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(SDB 4413)










Knowledge Management

Knowledge management was initially defined as the process of applying a systematic

approach to the capture, structuring, management, and dissemination of knowledge throughout an
organization to work faster, reuse best practices, and reduce costly rework from project to project.
Each enterprise should define knowledge management in terms of its own business objectives.
Knowledge management is all about applying knowledge in new, previously overburdened, or
novel situations.

Knowledge management is the deliberate and systematic coordination of an organization’s

people, technology, processes, and organizational structure in order to add value through reuse and
innovation. This is achieved through the promotion of creating, sharing, and applying knowledge
as well as through the feeding of valuable lessons learned and best practices into corporate memory
in order to foster continued organizational learning.

Knowledge management is the systematic management of an organization's knowledge

assets for creating value and meeting tactical & strategic requirements. It consists of the initiatives,
processes, strategies, and systems that sustain and enhance the storage, assessment, sharing,
refinement, and creation of knowledge.


The objectives of this project are:

 To be able to see the current knowledge management initiative of an organization.

 To propose a knowledge management strategy for the organization.

De Vasconcelos et al. (2007) show that, in the context of digital society, knowledge
management is a useful tool for non-governmental organizations to achieve their civic mission, to
share with the society knowledge and practices, to give back. In this way, NGOs would contribute
to the development of communities and citizens. In addition, knowledge management strategies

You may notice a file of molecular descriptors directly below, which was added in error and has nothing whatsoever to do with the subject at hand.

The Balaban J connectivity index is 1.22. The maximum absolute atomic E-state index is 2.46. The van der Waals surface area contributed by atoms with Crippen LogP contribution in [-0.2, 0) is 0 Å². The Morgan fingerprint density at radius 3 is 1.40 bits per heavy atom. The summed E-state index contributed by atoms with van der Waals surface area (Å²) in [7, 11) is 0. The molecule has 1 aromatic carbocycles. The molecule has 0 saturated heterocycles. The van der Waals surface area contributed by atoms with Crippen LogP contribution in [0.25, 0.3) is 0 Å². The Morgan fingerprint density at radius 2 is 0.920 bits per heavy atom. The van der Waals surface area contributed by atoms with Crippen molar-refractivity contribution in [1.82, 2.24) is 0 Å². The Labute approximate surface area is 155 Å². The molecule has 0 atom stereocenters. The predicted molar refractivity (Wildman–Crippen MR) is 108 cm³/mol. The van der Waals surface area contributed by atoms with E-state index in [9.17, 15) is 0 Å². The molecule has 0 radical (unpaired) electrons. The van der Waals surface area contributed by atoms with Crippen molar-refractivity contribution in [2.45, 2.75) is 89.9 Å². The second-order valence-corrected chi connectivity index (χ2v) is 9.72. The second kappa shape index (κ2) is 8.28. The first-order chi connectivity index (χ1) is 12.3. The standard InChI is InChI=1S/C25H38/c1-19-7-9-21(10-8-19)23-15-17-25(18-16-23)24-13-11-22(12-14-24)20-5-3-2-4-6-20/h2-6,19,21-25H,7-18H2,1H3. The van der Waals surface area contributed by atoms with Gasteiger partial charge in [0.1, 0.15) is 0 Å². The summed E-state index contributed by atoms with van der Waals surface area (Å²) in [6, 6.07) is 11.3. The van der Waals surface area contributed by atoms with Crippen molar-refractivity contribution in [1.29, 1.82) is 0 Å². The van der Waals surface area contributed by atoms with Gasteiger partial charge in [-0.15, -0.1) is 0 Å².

impact positively the internal environment of an NGO. Corfield, Paton, and Little (2013) posit that
personnel evaluates and reacts positively to such approaches. Knowledge management could be a
means to facilitate learning, to develop a learning organization (Guldberg et al., 2013). Knowledge
management strategies could create an environment proper for learning, for the creation, the share
and the reuse of knowledge, for collaboration and for innovation (Bratianu, 2014; Bratianu &
Bolisani, 2015; Lefter et al., 2011).

The effectiveness of knowledge management strategies in non-commercial contexts was

investigated by Corfield, Paton, and Little (2013). Their research helps NGO implementing such
approaches, cautioning them to the need to be selective. In order to prove effective, formal
knowledge management strategies should be supported. The knowledge of the members of an
NGO is its most valuable resource (Matschke, Moskaliuk & Cress, 2012). Top-down strategies
facilitate the sharing and development of knowledge, but the voluntary involvement of staff and
experts is also valuable.

A study of Hume and Hume (2015) documents that knowledge in NGOs is mostly tacit.
Therefore, it is not formalized and documented, being related to individuals and working groups.
In this framework, knowledge sharing is opportunistic in many situations and people should be
stimulated to share. Knowledge sharing is critical for operational knowledge management (Holzer
et al., 2016).